5/29/09

Vinyl Dynamite #7

aerobics record
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Here it is folks. The litmus test for whether you are a true blue retro fan. It's easy to love the quality stuff from yesteryear- but it's the true retro fan that loves the good, the bad and the ugly. And maybe even prefer the bad and ugly.

Well this one is definitely bad. Check out the song selection. Can you imagine aerobicizing to "The Pina Colada Song"? Even better, the aerobics instructor looks like Mary Lou Henner and has a thick New York accent... Fran Drescher style.

aerobics record back
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So let's do the math here: We have an aerobics instructor who sounds like The Nanny narrating a workout to songs like "Making It" - if you can appreciate this, we're going to be good friends. Don't go anywhere - Retrospace is right where you belong.



BTW: I couldn't bring myself to rip the entire song... even I have my limits!

5/28/09

Ads #16: The Coke and Snickers Diet

The Sugar Diet
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"If sugar can fill that hollow feeling, I'm all for it."

I've seen all kinds of ridiculous diets over the years, but this one may be the best. A sugar diet?!? They actually recommend you eat a candy bar or drink a soft drink before mealtime!

Dr. Atkins will not be pleased...

5/27/09

10 Favorite TV Characters Meme

Wings at Caffeinated Joe has brought to my attention a simple meme that seems like it might be fun to try. It stems from Michael May's Adventure Blog and is simply this: List Your Top Ten TV Characters of All Time.

1. Fred Sanford (Sanford & Son)



If I have to explain why Fred G. Stanford tops this list, you and I simply can't hang out together anymore.

2. Jack Tripper (Three's Company)



As I've said before, Ritter was a physical comedy genius, and totally likeable. He could play the slapstick game, but had a lot more comedic skills in his arsenal. If Jack Tripper doesn't bring a smile to your face, you probably like death metal and hate your parents.

3. Marcia Brady (The Brady Bunch)



Fact: I was tempted to put all eight Bradys and Alice on this list, but that only left room for one from another show, so I refrained. It was a tough decision which Brady to choose, but you know Marcia always wins.... sorry, Jan.

4. Sam Weir (Freaks and Geeks)



So many great characters, but none were as close to my heart as the geek Sam Weir. We all went through an awkward phase at one time or another - Sam is the embodiment of this phase.

5. Steve Austin (The Six Million Dollar Man)



When this show finally comes out on DVD in USA format, expect this blog to shut down for a week. I will take off work and watch each and every episode continually for days without sleep until I black out.

6. Elvira, Mistress of the Dark (Movie Macabre)



It's 1983 and it's late at night on a Saturday. You grab some cereal and turn on the TV and there's Elvira - is there anybody in the entire world you would rather see up on that screen? I didn't think so.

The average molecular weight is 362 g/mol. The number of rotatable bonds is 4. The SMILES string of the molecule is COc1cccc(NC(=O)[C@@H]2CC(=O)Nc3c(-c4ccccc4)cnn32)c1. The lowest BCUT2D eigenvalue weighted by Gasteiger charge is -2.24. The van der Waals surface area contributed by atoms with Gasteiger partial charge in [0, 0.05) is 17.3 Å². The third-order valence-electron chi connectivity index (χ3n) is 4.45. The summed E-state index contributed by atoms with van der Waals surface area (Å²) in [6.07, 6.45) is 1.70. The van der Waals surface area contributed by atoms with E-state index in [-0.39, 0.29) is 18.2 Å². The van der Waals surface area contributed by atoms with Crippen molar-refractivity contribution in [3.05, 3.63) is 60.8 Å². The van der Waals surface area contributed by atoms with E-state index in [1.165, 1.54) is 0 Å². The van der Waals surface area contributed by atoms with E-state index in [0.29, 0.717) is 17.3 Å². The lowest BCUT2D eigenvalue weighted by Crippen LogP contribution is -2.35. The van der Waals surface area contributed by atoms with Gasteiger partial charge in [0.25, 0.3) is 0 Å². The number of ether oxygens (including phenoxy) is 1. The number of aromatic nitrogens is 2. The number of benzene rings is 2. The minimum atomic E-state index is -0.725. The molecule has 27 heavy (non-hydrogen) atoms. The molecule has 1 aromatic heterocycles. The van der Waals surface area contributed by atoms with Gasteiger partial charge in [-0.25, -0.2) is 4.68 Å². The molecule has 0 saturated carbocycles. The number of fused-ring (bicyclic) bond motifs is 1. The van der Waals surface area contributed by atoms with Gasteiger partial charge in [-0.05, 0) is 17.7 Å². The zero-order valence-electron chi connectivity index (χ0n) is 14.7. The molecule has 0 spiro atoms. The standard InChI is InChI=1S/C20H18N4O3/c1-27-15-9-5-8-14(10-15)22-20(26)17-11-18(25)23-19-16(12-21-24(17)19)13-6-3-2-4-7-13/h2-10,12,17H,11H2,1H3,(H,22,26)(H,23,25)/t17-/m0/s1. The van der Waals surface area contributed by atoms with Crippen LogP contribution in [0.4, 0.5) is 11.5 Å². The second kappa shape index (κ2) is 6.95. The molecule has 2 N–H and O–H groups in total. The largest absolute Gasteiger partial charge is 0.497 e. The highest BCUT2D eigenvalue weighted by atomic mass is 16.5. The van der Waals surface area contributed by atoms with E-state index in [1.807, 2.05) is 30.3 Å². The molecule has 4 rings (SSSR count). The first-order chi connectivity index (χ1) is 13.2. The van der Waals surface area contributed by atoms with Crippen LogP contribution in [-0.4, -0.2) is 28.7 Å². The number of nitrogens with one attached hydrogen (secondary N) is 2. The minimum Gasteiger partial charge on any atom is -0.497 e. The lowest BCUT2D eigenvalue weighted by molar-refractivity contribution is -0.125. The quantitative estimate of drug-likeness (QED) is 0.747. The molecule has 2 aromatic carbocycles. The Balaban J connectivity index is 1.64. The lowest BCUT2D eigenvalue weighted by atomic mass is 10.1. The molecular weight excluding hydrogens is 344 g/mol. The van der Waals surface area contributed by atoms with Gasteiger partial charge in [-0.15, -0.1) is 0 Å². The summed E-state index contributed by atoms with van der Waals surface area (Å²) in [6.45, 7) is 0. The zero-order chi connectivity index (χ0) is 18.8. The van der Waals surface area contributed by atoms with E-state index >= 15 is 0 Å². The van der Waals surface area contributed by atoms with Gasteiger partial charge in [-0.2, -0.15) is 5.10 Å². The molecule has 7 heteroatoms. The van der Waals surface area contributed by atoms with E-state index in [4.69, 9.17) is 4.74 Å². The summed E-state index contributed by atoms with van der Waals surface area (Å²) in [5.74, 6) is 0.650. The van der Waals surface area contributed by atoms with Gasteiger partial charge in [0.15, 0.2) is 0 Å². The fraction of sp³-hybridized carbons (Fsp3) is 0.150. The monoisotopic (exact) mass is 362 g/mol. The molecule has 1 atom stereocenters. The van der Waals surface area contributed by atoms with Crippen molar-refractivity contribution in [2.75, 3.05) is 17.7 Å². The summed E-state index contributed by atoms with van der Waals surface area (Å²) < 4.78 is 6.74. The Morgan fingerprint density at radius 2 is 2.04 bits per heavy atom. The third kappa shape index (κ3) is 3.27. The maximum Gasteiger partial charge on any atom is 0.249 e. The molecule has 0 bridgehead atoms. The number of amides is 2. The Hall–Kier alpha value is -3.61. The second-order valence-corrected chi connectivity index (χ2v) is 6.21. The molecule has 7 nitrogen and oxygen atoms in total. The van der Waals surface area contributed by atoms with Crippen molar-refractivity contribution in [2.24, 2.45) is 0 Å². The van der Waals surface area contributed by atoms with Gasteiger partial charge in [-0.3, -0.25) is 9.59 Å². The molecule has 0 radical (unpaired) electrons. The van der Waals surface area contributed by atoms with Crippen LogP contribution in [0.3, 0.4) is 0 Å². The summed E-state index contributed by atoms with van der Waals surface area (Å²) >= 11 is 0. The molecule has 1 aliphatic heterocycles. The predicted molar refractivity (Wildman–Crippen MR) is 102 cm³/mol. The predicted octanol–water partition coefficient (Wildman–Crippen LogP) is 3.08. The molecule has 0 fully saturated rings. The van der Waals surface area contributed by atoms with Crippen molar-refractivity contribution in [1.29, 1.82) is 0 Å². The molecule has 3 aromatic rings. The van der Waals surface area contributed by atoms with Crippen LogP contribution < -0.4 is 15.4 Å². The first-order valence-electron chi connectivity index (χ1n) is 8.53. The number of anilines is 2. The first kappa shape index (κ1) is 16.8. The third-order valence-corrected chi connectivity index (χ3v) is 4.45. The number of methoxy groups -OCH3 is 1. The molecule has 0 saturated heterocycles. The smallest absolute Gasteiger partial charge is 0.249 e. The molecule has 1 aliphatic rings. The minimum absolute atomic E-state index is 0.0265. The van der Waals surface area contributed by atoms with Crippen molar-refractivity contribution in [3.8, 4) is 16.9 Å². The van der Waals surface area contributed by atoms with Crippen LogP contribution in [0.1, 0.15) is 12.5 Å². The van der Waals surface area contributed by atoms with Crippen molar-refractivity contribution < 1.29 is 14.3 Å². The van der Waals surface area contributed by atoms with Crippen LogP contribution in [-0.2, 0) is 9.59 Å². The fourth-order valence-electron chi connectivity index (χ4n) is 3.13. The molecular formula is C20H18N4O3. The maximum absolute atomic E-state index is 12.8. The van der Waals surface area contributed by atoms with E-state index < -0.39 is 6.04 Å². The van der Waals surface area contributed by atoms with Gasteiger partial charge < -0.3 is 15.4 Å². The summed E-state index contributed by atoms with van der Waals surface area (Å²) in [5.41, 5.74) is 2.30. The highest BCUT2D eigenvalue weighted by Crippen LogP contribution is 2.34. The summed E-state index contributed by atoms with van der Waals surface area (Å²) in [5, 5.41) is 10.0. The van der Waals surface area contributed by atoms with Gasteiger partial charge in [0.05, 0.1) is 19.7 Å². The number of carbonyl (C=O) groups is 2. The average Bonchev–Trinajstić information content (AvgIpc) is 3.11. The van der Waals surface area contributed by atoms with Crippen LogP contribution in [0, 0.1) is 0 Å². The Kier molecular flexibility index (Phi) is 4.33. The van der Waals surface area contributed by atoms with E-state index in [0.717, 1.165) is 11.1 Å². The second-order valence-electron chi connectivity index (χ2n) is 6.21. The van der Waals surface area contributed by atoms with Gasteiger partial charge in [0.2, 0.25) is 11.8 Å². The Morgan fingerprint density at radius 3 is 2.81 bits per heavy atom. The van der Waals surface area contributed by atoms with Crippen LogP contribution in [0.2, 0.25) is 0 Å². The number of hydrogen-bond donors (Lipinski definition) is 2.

7. David Brent (The Office)



It's my humble opinion that Gervais invented an entirely new style of comedy with this character - or at least did it so well that it became popular. It's the kind of laugh where you're also cringing. Andy Kaufman relished making you feel awkward, but Gervais added a dose of realism and levity to the mix and came up with pure comedy gold.

8. Buck Rogers (Buck Rogers in the 25th Century)



Gil Gerard always bagged the babe, had the cool line, and saved the day in the nick of time. A confident ladies man, Buck never wasted an opportunity to remove his shirt exposing his thick chest mane. He's basically Burt Reynolds in the 25th Century.


9. Emmy Jo (The New Zoo Revue)



I wanted to include a TV character from my early childhood and nearly landed on a Sesame Street or Electric Company star (Easy Reader anyone?), but went with the lovely Emmy Jo. Those who don't remember her may want to check out my post Ode to Emmy Jo. Back in the day, she was quite a hit with the kindergarten/elementary school crowd - the talk at the sandbox and jungle gym. She deserves any shout out she gets these days.

10. Rick Marshall (Land of the Lost)



I've said this before, but I totally admire Spencer Milligan for playing this role with total sincerity. He made you believe it was all real, despite the cheap effects, plastic plants and Styrofoam rocks. The new Rick Marshall played by Will Farrell is a homage, but it's also a parody. In contrast, the original Land of the Lost was played completely straight and I am thankful for it.

There is no tagging in this meme, but I look forward to other blogger's picks. Let me know in the comments if you decide to do your own, so we can check it out.

5/26/09

Vinyl Dynamite #6

Sound Alliance
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I Wish You All Could Know Him by Sound Alliance (1974)

Ever notice when digging through records at the flea market that there is about a billion Christian bands from the 1970s? Individually, I doubt they sold much, but given the sheer number of Christian groups out there during this decade, I'll bet their combined total was up there with the big boys.